The coating compositions of this invention are useful for such purposes for which conventional paints are used. For example, these paints are useful as top coats, fillers, primers, surfaces and sealers. The method of drying the coating is not critical, and any conventional process may be used. For example, the coatings of the present invention may be air dried or dried at an elevated temperature. The preferred method of drying is oven baking. While the baking temperature in this process may vary widely, and baking cycle time is reduced with higher baking temperatures, a temperature range of about 80° C. (140° F.) to about 260° C. (500° F.) is preferred. Baking temperatures of about 150° C. (300° F.) for about 10 min are most preferred.
The following examples are provided to illustrate the present invention, but it will be understood that they are intended to be illustrative only and not limitative of the invention.
I. Preparation of Coating Composition
The paint formulation for use in the examples below is based upon a suggested formula, available from Cargill, Inc., Carpentersville, Ill., for Cargill White Baking Enamel P-1734-217B.
Using a large bucket with a capacity of about 2 gal for a reaction vessel, a grind paste was prepared by mixing 1671 grams (g) of a binder, Cargill Hi-Solids Polyester 57-5776, and 2573 g of a pigment, TIPURE R-900 (Sp. gr.: 40, Min. TiO2 :94%, Avg. oil absorption lbs./100 lbs.: 14, Av. 20°, Enamel gloss: 70, Av. Hiding: low PVC: 100, high PVC: 90), available from E. I. Dupont de Nemours, Inc., Wilmington, Del., under moderate agitation with a Cowles disperser.
Agitation was increased to grinding speed, and continued until the particle size of the grind read approximately 6 Hegman, as measured by ASTM D-1210. This Hegman reading indicated that all particles in the grind had an approximate diameter of 25μ or less.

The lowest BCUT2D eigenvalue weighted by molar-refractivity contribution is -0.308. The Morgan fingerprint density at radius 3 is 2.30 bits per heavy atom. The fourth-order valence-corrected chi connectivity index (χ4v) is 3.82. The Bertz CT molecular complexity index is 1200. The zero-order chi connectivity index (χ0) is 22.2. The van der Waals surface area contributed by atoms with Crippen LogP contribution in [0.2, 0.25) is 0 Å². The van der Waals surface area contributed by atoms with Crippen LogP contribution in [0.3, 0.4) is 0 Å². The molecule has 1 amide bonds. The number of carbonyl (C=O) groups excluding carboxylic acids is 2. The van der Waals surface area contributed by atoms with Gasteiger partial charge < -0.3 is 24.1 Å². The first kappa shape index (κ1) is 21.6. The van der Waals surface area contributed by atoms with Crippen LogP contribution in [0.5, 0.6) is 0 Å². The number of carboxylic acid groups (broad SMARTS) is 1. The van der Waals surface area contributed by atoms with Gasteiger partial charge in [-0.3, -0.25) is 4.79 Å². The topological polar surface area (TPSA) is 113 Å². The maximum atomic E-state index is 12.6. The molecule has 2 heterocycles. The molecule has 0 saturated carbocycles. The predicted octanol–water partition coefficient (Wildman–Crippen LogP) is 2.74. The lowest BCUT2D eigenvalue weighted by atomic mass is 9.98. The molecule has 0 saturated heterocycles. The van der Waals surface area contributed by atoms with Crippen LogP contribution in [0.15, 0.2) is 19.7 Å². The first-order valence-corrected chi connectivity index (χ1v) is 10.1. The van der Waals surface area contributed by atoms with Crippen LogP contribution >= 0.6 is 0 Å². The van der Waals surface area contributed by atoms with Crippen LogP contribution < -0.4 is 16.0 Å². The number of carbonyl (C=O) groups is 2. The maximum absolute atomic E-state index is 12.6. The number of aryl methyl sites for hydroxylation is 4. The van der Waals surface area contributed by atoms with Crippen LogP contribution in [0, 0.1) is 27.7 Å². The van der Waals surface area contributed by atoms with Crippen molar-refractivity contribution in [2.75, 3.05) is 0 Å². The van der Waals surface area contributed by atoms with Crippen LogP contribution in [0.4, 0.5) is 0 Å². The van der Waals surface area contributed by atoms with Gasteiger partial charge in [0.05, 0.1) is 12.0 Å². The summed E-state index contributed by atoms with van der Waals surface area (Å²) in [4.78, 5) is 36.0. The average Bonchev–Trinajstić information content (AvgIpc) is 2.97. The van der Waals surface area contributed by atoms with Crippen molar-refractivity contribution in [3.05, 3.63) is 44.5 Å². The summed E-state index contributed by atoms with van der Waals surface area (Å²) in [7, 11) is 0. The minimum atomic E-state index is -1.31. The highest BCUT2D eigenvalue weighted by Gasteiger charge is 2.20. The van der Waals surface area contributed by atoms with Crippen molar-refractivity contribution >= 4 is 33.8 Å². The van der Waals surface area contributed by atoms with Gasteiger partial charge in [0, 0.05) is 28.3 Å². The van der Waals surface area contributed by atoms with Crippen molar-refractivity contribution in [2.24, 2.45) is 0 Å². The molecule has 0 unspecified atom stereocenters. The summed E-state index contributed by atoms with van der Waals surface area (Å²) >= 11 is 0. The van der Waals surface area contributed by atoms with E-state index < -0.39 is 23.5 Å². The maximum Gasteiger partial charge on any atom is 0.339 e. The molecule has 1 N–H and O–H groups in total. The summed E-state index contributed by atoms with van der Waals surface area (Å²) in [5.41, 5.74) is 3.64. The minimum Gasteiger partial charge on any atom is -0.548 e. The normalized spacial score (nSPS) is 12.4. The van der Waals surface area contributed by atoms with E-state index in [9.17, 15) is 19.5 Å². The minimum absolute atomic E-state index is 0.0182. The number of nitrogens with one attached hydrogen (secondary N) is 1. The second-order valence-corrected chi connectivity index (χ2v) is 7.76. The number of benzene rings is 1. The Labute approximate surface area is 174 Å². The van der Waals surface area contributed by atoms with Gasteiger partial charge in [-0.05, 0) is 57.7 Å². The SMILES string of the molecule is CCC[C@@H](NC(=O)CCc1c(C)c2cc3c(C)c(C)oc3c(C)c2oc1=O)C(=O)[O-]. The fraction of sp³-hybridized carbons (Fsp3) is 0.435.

About 233.8 g of the grind was then weighed into individual pint cans and cooled.
Again employing a reaction vessel with an approximate capacity of 2 gal, 1131 g of the binder, Cargill Hi-Solids Polyester 57-5776, was added under moderate Cowles agitation. The following were subsequently added under continued agitation:
______________________________________Resimene 747 highly etherified low molecular weight 792 gmethylated melamine (Solids content (435-1200-19): 98% min.,Solvent tolerance (435-1200-25-4): 2-5, Color,APHA, max. (435-1019): 40, Haze, APHA, max. (435-1019):5, Seeds (435-1200-18-1): < 3, Free H2 CO, max.(435-1205): 0.5% available fromMonsantoByk 300 solution of polyether modified dimethyl 9 gpolysiloxane copolymer (Density: 0.93-0.95 g/cm3,Refractive index: 1.462-1.472, Non-volatile matter(ASTM D 1644 B): 47-51%, Flash point (Setaflash): 23° C.)available from MallinkrodtVP-451 solution of an amine salt of para-toluene sulfonic 64 g(Density at 20° C.: 0.90-0.92 g/cm3, Non-volatile matter(ASTM D 1644 B): 25-27%, Acid value: 20%, Flash point(Setaflash): 12° C.) available from MallinkrodtMethyl Isoamyl Ketone (Liquid Medium) 643 g______________________________________
The mixture was blended until uniform.
Finally, 146.6 g of this composition was weighed into the individual pint cans of grind paste described above, and blended until uniform.
The resulting paint formulation had a weight per gallon of about 11.86, as measured according to ASTM D-1475.
II. Dispersion or Gel Preparation
To add the rheological modifiers of the present invention to the paint formulation prepared in section I above, a dispersion of the copolymer was prepared.